Those Lazy, Hazy, Crazy Days of Summer

Like many language teachers, my first class back after the summer holidays was getting my students to talk about what they did over the summer. When I began teaching in Spain, I was quite shocked to find that most students’ answer was the same; I went to my summer house. In the UK, it’s generally only the wealthy who have a second home and I remember wondering about my students’ background; surely they couldn’t all be from rich families? I soon learned that it’s quite common in Spain to have a second, and often third, home and spend your whole summer there. With the summer fast approaching, I’ve been thinking about my childhood summers and how different they were from most of the students I’ve taught here.

In England the school summer holiday is normally 6 weeks and begins in late July. I remember as a child counting down the days until the end of term and those 6 long weeks of freedom. It’s strange how the mind plays tricks, but I don’t remember cold, rainy days. Although it was July and August, it was also northern England, but it seems now that we had endless summer days and were rarely, if ever, indoors although I know this can’t be true.

Like most workers in the UK, my dad had 2 weeks off work in the summer and we always had a family holiday, in the UK or abroad. I remember one year my parents, my grandparents, my sister and I squeezing into an Austin Allegro with our suitcases on a roof rack and a caravan attached to the back of the car, driving from Yorkshire to Cornwall! Tempers must have frayed with us all crammed into one car on such a long trip, but I only remember the laughter and good times.

Another memorable trip was to the Isle of Wight. We had to take a very early ferry and were too early to check into our apartment, so we slept in the car wrapped in beach towels! Our apartment was one big room and my parents’ bed folded up into the wall to give us more space during the daytime! It all added to the fun even though I was convinced that it would fold up with them in it one night!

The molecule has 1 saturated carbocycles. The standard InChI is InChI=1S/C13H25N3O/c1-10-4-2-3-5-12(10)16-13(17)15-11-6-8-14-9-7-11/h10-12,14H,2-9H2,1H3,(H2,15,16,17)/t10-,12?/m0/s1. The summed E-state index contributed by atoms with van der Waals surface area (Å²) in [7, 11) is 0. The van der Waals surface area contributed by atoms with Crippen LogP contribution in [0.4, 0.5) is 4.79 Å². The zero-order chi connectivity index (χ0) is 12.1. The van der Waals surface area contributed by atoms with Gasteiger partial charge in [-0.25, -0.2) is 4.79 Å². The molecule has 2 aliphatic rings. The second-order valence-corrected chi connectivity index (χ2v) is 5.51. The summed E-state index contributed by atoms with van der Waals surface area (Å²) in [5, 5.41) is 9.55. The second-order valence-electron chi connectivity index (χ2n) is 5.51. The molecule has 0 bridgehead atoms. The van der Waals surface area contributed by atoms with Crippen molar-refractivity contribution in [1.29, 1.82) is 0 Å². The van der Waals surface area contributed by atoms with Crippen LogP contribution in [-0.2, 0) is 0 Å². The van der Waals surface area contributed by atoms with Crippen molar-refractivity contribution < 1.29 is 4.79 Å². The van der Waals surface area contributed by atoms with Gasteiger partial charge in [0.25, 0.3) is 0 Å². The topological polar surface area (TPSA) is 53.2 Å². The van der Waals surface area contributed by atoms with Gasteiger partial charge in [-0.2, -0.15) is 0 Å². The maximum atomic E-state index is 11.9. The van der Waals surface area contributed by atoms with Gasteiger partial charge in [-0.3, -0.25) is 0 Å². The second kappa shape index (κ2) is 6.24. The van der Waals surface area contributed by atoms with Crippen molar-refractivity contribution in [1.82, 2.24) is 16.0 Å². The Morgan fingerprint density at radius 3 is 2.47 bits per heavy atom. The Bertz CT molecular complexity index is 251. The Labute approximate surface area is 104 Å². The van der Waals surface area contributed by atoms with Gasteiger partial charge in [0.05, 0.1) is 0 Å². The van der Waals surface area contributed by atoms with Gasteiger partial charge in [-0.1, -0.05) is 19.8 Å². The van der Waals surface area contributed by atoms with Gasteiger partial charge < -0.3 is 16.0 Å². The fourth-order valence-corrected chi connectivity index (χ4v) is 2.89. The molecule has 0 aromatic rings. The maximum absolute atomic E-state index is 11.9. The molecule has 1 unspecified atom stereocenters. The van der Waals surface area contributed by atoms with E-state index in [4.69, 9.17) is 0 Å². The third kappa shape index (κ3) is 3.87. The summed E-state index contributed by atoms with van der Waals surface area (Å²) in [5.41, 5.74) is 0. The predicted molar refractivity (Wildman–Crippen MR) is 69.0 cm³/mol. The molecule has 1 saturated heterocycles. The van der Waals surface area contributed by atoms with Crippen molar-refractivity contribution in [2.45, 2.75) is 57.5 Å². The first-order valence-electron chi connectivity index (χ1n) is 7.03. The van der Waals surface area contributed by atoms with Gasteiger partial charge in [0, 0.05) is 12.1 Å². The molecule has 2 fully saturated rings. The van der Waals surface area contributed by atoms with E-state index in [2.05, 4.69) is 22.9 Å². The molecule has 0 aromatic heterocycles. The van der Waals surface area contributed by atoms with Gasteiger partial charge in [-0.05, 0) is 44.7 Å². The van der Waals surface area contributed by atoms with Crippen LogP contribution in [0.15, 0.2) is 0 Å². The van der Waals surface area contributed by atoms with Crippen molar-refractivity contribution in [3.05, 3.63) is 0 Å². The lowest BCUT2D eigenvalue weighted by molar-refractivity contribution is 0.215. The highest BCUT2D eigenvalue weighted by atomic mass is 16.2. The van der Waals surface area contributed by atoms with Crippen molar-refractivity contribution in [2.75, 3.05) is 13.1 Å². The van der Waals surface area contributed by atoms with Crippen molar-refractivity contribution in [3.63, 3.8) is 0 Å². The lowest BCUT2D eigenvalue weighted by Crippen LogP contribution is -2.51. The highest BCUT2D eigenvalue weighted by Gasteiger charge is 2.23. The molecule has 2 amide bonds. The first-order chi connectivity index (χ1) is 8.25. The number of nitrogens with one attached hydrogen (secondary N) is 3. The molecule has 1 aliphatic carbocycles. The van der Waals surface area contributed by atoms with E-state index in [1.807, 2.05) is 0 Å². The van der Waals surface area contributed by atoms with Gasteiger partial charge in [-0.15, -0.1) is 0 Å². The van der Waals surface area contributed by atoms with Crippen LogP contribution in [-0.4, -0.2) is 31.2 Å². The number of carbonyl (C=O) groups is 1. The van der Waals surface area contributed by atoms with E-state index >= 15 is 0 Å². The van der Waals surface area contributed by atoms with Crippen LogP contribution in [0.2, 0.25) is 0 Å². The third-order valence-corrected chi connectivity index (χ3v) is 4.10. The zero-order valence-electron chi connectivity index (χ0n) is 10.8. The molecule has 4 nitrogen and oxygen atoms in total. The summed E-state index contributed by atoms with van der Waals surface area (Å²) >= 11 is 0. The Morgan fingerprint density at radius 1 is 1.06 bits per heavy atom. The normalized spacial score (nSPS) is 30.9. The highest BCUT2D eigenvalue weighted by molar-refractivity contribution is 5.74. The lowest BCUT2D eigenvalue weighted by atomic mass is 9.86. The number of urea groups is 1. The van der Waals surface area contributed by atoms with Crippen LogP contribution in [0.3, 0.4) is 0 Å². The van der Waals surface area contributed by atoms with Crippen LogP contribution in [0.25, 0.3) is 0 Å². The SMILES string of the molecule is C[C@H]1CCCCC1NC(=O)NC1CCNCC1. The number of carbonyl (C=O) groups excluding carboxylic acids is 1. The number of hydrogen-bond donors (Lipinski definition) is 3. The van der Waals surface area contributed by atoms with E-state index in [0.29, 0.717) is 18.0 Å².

But what did I do for the rest of the time? I would spend hours going around the block on my bike with my friends, or playing tennis over the garden fence with my best friend who lived next door, being careful not to hit the ball into the next garden and having to get it back from the grumpy old man who lived there. We would go to the park or to the summer club at the local sports centre. I think I was only inside to eat and to sleep! The days lasted forever and they were magical times.

About a week before school started again, we would have the annual shopping trip for new uniform. My mum would take my sister and I into town and we would have a full day out getting everything we needed for the start of term. Early September would arrive and all too soon it was the first day of term and within a couple of days those lazy, hazy, crazy days of summer had become a fond, but distant memory.

Jon Iveson

Keep Reading